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How does systemic racism affect Black children?

a black boy sits writing in a notebook at a table
Stateside spoke with educators, journalists, academics, and parents about how systemic racism manifests in the lives of Black youth, in and out of school.

After a white police officer killed George Floyd in Minneapolis, protests erupted across the country against police brutality toward Black people in America. In the intervening weeks, a national dialogue has erupted over the many ways American istitutions prop up and proliferate racism against Black people.

This summer, Stateside is conducting a series of conversations on what systemic racism looks like. This week we hear from educators, parents and journalists regarding how systemic racism affects Black children and reinforces white America’s biases against against them.

Listen to individual conversations below.

Kids will be kids--unless they’re Black: How systemic racism shapes childhood

Desiree Cooper is a writer, journalist and parent. Des, a Black woman who raised her kids in Detroit, recently wrote about experiences raising her now-adult son that revealed biases held by much of white America against Black children. Research shows Black kids are often treated by white adults as older than they are and inherantly criminal.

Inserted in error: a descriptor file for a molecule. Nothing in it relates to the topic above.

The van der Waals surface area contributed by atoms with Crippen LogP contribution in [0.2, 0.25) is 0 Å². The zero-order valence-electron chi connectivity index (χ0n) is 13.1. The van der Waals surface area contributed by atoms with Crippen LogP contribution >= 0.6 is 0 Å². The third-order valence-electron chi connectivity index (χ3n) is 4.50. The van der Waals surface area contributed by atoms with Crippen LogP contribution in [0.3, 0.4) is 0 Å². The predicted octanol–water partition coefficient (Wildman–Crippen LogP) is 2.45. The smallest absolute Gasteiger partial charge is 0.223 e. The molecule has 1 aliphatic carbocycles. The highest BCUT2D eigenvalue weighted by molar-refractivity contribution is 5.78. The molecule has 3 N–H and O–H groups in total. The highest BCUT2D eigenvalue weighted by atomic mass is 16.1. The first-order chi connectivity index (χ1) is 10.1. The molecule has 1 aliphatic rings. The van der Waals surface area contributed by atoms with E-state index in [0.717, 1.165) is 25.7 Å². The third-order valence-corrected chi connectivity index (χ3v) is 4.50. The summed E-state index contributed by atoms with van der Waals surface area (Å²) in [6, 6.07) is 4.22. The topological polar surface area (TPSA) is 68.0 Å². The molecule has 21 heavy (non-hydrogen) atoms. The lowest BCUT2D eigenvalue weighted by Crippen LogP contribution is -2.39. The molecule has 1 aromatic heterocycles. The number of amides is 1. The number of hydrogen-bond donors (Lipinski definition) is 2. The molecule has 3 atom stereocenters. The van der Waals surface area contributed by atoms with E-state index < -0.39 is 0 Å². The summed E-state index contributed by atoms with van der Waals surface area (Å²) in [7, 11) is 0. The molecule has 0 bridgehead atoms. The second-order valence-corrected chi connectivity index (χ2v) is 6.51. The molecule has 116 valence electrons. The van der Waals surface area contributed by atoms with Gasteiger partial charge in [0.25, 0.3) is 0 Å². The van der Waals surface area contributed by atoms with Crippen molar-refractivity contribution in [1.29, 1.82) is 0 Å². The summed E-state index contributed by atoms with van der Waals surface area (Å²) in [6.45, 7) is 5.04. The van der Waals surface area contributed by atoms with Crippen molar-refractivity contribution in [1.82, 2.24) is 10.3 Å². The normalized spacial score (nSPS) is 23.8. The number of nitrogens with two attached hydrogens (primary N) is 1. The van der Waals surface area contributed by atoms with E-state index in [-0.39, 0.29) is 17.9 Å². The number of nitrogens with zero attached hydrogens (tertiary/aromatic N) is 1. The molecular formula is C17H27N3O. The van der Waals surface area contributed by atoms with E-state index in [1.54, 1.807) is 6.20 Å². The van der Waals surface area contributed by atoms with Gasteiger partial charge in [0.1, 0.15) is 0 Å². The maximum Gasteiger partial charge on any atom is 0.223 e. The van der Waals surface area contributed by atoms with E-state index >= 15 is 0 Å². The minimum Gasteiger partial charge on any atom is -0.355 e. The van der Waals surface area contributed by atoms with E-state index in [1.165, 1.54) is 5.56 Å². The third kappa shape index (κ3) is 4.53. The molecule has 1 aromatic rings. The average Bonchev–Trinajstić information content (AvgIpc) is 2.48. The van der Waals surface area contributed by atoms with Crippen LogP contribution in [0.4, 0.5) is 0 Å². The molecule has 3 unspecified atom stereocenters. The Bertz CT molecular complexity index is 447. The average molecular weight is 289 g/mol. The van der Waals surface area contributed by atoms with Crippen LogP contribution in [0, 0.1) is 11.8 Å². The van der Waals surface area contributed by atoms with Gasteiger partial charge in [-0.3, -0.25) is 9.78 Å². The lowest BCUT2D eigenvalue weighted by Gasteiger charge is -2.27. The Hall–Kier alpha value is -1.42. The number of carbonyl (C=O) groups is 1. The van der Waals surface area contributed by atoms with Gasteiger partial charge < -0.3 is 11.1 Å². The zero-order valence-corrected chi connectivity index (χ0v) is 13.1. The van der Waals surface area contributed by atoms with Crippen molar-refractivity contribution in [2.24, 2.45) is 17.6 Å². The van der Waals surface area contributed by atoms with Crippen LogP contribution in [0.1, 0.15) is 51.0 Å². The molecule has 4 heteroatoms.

“I really think it’s not the fear of Black boys in particular being criminals--it’s the fear of the righteous anger that Black people feel being turned against whites. The fear is in them, and it’s being projected onto our children. That’s what’s happening, and that’s not going to get shook loose until the guilt of what has happened to Black people in America has been owned by whites,” Cooper said.

You can read Cooper’s full article in The Rumpus here.

How missing homework landed a Michigan teenager in juvenile detention

Stateside’s conversation with Jodi Cohen

The case of a Black teenager in Oakland County who was sent to juvenile detention by a judge after failing to complete an online homework assignment, draws light to how Black children are penalized in education and justice systems. ProPublica reporter Jodi Cohen broke the story.